PMT-2015-017 by Kenneth L. Gentry, Jr.
Is it universally true that “all who desire to live godly in Christ Jesus will be persecuted” (2 Tim 3:12)? Are the pessimistic eschatologies correct in interpreting this verse as gnomic, a general truth for all times? If it is, then postmillennialism would be a doubtful proposition.
As I have been showing over this lengthy series, Paul is writing an occasional letter dealing with issues that Timothy is facing in Ephesus, while Paul is languishing in prison (2 Tim 1:16) and facing death (2 Tim 4:6–8). Therefore, as he prepares to leave this world, and to entrust the Ephesian ministry wholly to Timothy, Paul is warning Timothy what he is to expect and how he is to confront it.
It is in such a context that we must understand Paul’s brief statement in 3:12. And when we do so, postmillennialism is unharmed. Notice that I did not say: “postmillennialism is confirmed.” This whole passage does not touch at all upon the question of the future, victorious conquest of the gospel throughout the world. That is not Paul’s concern.
In my last article I began a list of interpretive insights into 2 Tim 3:12 which show that it Paul is not establishing a universal principle for the church. He is not declaring that the church will always be a persecuted minority. In the last article I noted that Paul’s statement is: (1) a common, classic overstatement for dramatic purposes; (2) the word “all” does not necessarily mean each-and-every person; and (3) Paul’s historical circumstance shows he is speaking from his own dire situation as a warning to Timothy. I will continue (and conclude) this list in this article.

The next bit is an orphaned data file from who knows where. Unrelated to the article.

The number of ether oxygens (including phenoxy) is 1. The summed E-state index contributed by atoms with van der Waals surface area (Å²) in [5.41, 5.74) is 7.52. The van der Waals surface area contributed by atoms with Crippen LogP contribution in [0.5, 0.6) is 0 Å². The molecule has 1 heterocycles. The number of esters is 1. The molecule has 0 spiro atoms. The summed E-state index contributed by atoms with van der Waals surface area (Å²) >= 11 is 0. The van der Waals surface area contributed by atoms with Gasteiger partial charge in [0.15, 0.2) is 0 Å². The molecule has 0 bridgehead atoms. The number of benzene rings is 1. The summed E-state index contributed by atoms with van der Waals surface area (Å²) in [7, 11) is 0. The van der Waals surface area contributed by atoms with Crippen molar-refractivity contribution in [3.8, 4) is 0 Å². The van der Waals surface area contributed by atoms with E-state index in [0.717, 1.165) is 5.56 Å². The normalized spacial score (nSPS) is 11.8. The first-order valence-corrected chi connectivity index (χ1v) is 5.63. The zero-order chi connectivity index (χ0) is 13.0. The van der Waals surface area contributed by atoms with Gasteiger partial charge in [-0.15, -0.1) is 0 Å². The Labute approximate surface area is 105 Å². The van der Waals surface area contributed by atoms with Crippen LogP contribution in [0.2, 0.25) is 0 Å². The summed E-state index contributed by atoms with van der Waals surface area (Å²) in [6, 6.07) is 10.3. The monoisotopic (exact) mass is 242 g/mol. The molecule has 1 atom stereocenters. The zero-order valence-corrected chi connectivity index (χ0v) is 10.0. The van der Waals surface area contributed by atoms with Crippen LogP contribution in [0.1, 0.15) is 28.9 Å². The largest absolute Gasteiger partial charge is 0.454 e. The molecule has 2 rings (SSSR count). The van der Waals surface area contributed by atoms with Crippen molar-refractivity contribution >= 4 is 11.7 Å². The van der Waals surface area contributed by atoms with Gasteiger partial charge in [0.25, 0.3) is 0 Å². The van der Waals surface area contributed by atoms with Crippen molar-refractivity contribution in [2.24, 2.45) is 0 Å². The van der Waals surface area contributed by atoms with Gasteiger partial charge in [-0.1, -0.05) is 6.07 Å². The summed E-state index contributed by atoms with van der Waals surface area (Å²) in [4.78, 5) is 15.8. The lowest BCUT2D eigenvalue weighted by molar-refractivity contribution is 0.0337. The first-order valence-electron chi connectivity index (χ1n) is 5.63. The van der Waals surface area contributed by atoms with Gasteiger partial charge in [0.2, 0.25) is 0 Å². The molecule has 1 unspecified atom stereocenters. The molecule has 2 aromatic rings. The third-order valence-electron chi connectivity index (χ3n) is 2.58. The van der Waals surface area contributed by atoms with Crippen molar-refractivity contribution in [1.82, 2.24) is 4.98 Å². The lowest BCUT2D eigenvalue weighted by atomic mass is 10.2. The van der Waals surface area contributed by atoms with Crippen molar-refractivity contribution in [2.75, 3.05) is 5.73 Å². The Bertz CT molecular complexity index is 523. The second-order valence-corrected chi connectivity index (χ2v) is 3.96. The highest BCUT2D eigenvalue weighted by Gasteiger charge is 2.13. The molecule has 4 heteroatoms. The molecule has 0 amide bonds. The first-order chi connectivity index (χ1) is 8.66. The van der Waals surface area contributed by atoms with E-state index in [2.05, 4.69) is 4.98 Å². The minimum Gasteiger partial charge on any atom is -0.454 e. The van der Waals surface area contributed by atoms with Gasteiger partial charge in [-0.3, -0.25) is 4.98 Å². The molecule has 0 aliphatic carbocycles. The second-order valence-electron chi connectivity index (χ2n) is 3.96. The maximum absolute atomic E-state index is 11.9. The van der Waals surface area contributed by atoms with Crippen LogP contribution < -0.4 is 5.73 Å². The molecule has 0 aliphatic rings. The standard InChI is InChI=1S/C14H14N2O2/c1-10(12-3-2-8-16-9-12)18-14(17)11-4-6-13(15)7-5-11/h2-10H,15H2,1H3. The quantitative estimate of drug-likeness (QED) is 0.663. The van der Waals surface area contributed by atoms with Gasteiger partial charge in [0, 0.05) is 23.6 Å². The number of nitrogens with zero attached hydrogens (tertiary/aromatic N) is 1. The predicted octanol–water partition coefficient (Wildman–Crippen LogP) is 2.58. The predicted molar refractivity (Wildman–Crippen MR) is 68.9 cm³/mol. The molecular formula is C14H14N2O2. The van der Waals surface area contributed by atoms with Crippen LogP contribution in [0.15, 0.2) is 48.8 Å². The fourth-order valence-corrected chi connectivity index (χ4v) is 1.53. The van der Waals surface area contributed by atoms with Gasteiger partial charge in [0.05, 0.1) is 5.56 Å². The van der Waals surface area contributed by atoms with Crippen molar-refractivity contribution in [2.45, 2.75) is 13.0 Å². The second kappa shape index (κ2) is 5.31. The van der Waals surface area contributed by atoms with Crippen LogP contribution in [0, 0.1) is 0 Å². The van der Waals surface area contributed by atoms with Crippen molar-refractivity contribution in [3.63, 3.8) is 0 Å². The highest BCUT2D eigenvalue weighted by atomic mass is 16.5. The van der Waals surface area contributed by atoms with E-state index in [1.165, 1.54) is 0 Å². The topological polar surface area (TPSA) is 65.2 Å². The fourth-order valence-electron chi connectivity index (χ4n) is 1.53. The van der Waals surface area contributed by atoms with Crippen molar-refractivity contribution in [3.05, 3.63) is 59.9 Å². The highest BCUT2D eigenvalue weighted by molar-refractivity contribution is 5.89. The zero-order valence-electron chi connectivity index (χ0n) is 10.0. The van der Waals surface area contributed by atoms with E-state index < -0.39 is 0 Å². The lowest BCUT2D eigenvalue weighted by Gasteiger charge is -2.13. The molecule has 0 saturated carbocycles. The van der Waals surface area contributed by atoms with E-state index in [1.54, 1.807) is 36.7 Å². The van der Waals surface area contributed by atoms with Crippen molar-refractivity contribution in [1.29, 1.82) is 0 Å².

4. Potential contradiction
If Paul is saying that “all” Christians in the future “will be persecuted,” this would contradict many other passages of Scripture.
The Glory of Christ (book by R. C. Sproul)
From the angels’ revelation of Jesus’ glory to the shepherds outside Bethlehem,
to Jesus’ life-changing revelation of His glory to Paul on the Damascus road,
Sproul guides us to a deeper understanding of Christ’s glory.
For more study materials: www.KennethGentry.com
For instance, one of the most powerful statements regarding “the last days” (cp. 2 Tim 3:1) gloriously declares the universal progress of the divine message and a consequent peace throughout the world. Consider Isa 2:
“Now it will come about that In the last days The mountain of the house of the LORD Will be established as the chief of the mountains, And will be raised above the hills; And all the nations will stream to it. And many peoples will come and say, ‘Come, let us go up to the mountain of the LORD, To the house of the God of Jacob; That He may teach us concerning His ways And that we may walk in His paths.’ For the law will go forth from Zion And the word of the LORD from Jerusalem. And He will judge between the nations, And will render decisions for many peoples; And they will hammer their swords into plowshares and their spears into pruning hooks. Nation will not lift up sword against nation, And never again will they learn war.”
Isaiah is saying that “in” or “during” the “last days,” the church will be firmly established as the chief influence among the nations. It will draw in “many peoples” who will hear its message and change their ways, bringing in universal peace. We cannot impose on this glorious prophecy any notion that God’s people everywhere will suffer persecution.
Of course, there are any number of such prophecies, such as:
Numbers 14:21 confirms the victorious expectation with a formulaic oath: “Truly, as I live, all the earth shall be filled with the glory of the LORD.”